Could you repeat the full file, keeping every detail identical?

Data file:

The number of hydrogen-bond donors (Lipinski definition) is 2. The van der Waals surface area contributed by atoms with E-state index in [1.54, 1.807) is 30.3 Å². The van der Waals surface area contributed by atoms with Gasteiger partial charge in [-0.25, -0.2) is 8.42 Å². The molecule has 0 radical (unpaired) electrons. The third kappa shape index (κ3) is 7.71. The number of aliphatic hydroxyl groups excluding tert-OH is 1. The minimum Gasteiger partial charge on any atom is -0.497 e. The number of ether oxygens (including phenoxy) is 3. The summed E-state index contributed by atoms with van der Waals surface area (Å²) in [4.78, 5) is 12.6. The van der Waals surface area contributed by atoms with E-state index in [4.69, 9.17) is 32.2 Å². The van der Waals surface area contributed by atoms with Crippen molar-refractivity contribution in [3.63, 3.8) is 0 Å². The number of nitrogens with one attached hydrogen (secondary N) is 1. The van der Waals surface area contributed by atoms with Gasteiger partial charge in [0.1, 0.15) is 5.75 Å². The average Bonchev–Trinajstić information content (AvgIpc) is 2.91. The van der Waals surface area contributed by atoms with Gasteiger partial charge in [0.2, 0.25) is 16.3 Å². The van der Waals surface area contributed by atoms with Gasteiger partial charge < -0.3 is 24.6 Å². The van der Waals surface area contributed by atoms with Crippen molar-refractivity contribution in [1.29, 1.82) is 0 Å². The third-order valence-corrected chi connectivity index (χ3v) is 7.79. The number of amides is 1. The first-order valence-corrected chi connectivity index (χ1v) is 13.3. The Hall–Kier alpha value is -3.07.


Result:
The number of hydrogen-bond donors (Lipinski definition) is 2. The van der Waals surface area contributed by atoms with E-state index in [1.54, 1.807) is 30.3 Å². The van der Waals surface area contributed by atoms with Gasteiger partial charge in [-0.25, -0.2) is 8.42 Å². The molecule has 0 radical (unpaired) electrons. The third kappa shape index (κ3) is 7.71. The number of aliphatic hydroxyl groups excluding tert-OH is 1. The minimum Gasteiger partial charge on any atom is -0.497 e. The number of ether oxygens (including phenoxy) is 3. The summed E-state index contributed by atoms with van der Waals surface area (Å²) in [4.78, 5) is 12.6. The van der Waals surface area contributed by atoms with E-state index in [4.69, 9.17) is 32.2 Å². The van der Waals surface area contributed by atoms with Crippen molar-refractivity contribution in [3.63, 3.8) is 0 Å². The number of nitrogens with one attached hydrogen (secondary N) is 1. The van der Waals surface area contributed by atoms with Gasteiger partial charge in [0.1, 0.15) is 5.75 Å². The average Bonchev–Trinajstić information content (AvgIpc) is 2.91. The van der Waals surface area contributed by atoms with Gasteiger partial charge in [0.2, 0.25) is 16.3 Å². The van der Waals surface area contributed by atoms with Gasteiger partial charge < -0.3 is 24.6 Å². The van der Waals surface area contributed by atoms with Crippen molar-refractivity contribution in [1.29, 1.82) is 0 Å². The third-order valence-corrected chi connectivity index (χ3v) is 7.79. The number of amides is 1. The first-order valence-corrected chi connectivity index (χ1v) is 13.3. The Hall–Kier alpha value is -3.07.